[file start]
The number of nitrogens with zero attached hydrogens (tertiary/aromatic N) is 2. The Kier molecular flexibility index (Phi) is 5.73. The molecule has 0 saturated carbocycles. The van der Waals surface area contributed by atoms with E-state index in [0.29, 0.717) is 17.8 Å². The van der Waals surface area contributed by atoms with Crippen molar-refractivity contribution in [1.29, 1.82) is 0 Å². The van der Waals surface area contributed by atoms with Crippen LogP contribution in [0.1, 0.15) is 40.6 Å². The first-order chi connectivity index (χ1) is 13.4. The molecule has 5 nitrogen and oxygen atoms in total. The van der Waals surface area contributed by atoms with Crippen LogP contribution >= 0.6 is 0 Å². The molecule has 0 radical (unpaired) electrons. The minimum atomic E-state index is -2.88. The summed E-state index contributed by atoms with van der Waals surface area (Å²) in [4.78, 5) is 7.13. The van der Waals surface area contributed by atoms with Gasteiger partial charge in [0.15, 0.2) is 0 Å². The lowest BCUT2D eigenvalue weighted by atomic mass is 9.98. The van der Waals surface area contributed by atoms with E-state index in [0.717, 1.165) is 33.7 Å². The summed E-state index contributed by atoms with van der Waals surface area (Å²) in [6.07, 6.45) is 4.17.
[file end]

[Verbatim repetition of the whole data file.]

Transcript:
The number of nitrogens with zero attached hydrogens (tertiary/aromatic N) is 2. The Kier molecular flexibility index (Phi) is 5.73. The molecule has 0 saturated carbocycles. The van der Waals surface area contributed by atoms with E-state index in [0.29, 0.717) is 17.8 Å². The van der Waals surface area contributed by atoms with Crippen molar-refractivity contribution in [1.29, 1.82) is 0 Å². The van der Waals surface area contributed by atoms with Crippen LogP contribution in [0.1, 0.15) is 40.6 Å². The first-order chi connectivity index (χ1) is 13.4. The molecule has 5 nitrogen and oxygen atoms in total. The van der Waals surface area contributed by atoms with Crippen LogP contribution >= 0.6 is 0 Å². The molecule has 0 radical (unpaired) electrons. The minimum atomic E-state index is -2.88. The summed E-state index contributed by atoms with van der Waals surface area (Å²) in [4.78, 5) is 7.13. The van der Waals surface area contributed by atoms with Gasteiger partial charge in [0.15, 0.2) is 0 Å². The lowest BCUT2D eigenvalue weighted by atomic mass is 9.98. The van der Waals surface area contributed by atoms with E-state index in [0.717, 1.165) is 33.7 Å². The summed E-state index contributed by atoms with van der Waals surface area (Å²) in [6.07, 6.45) is 4.17.